When the Chinese Communist Party imposed a draconian and far-reaching national security law on Hong Kong last month, the perpetual optimists in the city’s business community argued that Beijing would only target a few troublemakers and life would carry on as normal.
They were wrong. Overnight, the CCP repurposed a city-centre hotel into a new secret police headquarters. And the Hong Kong authorities began wielding their new and untrammelled powers with relish.
First, they started detaining democracy activists on catch-all charges of subversion, secession and colluding with foreign forces. Then, on Monday, they stepped up the crackdown, arresting tycoon Jimmy Lai, the owner of the popular pro-democracy Apply Daily newspaper, his two sons and several news executives. Hundreds of police then stormed the Apple Daily newsroom, while they perp-walked Lai through the building and rifled through reporters’ desks.
The raid was not just an attack on media freedom, which the Hong Kong government disingenuously claims to uphold. It was also an attack on the freedom of a legitimate business to operate without government interference.
The move against Lai and Apple Daily prompted a new round of proclamations of the “death of Hong Kong”. The city’s death was prophesied before the handover from British to Chinese control in 1997, when Fortune, the US business magazine, ran a cover story under that title. And Beijing’s tightening grip has sparked renewed bouts of fatalism.
Hong Kong has certainly taken ever more body blows, as Chinese leader Xi Jinping attempts to enforce CCP-style conformity on the city. The unilateral imposition of the national security law removed the pretence that Hong Kong has any meaningful autonomy.
It also dealt a heavy blow to the city’s independent legal system, which underpinned its success as a financial centre. Meanwhile, the years-long crackdown on the democracy movement has cut off many avenues for opposition, and raised the cost of dissent.
But Hong Kong is not dead. To say so is to ignore the agency, creativity and defiance of Hong Kongers. Many will continue to struggle for freedom, dignity and survival, even as the battlefield is tilted against them.
Most Hong Kongers do not want to flee their home, despite Britain’s promise of refuge for 3 million Hong Kongers, and the far more limited immigration offer by the Australian government. Neither is such an option particularly attractive in the midst of a global pandemic and economic depression.
In the aftermath of Lai’s arrest, his company vowed to fight on. “Hong Kong’s press freedom is now hanging by a thread,” it said. “But our staff will remain fully committed to our duty to defend the freedom of the press.” Hong Kongers showed their support by snapping up copies of Apple Daily on Tuesday morning.
Such solidarity will be vital as the pressures on the city’s way of life grow. Many analysts have predicted that Beijing will try to turn Hong Kong into “just another mainland city”. But, as Carl Minzner, a professor of Chinese politics, has warned, it could be much worse, if Beijing sees Hong Kong like Xinjiang as a defiant border region whose resistance must be broken once and for all.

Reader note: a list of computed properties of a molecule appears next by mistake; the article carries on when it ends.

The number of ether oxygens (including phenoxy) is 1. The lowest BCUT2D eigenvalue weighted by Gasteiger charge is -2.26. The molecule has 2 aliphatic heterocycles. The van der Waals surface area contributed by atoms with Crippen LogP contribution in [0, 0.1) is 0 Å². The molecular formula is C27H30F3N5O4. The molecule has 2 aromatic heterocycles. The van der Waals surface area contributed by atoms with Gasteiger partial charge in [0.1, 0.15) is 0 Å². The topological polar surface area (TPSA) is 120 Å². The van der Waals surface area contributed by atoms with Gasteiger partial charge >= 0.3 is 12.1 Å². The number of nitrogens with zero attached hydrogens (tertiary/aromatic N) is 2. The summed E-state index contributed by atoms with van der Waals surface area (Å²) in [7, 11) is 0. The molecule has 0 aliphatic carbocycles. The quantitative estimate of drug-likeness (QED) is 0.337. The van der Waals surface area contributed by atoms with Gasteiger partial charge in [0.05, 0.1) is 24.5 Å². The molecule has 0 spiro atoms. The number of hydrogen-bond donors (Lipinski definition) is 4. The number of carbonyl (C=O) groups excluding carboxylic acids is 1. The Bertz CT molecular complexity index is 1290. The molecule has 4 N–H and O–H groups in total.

Tony Chung, a 19-year-old student activist who was arrested last month for “inciting secession” through social media posts, captured the fears of many when he told Agence France-Presse that “night just fell on Hong Kong”.
It is a scary time. But, even in the dark, there is life. Hong Kong democracy campaigners have long understood that their chances of success in the short term are slim indeed. They know, better than anyone, that Xi is determined to crush their movement. But they also believe that if they can keep the resistance alive, they can capitalise on changes in China someday.
The Apple Daily raid drew the world’s attention and a condemnation from US Secretary of State Mike Pompeo. There was less focus later on Monday, when the police arrested Agnes Chow, a mild-mannered 23-year-old democracy activist, on allegations of inciting secession.
That was particularly sad news for me. I interviewed her many times when I was a journalist in Hong Kong and was always impressed with her earnest and resolute approach in the face of growing danger. Chow even gave up her British citizenship to run for the city’s Legislative Council before the government banned her from standing for election.
Such commitment cannot easily be killed off by repression. That is because activists like Chow are not just fighting for abstract ideas such as human rights and democracy. They are fighting to defend their home and their identity. As she told me a few years ago, the challenge for Hong Kongers is not just to secure political autonomy from Beijing but to secure “autonomy in our own lives”.
Ben Bland is a research fellow at the Lowy Institute and the author of Generation HK: Seeking Identity in China’s Shadow and the forthcoming Man of Contradictions: Joko Widodo and the Struggle to Remake Indonesia.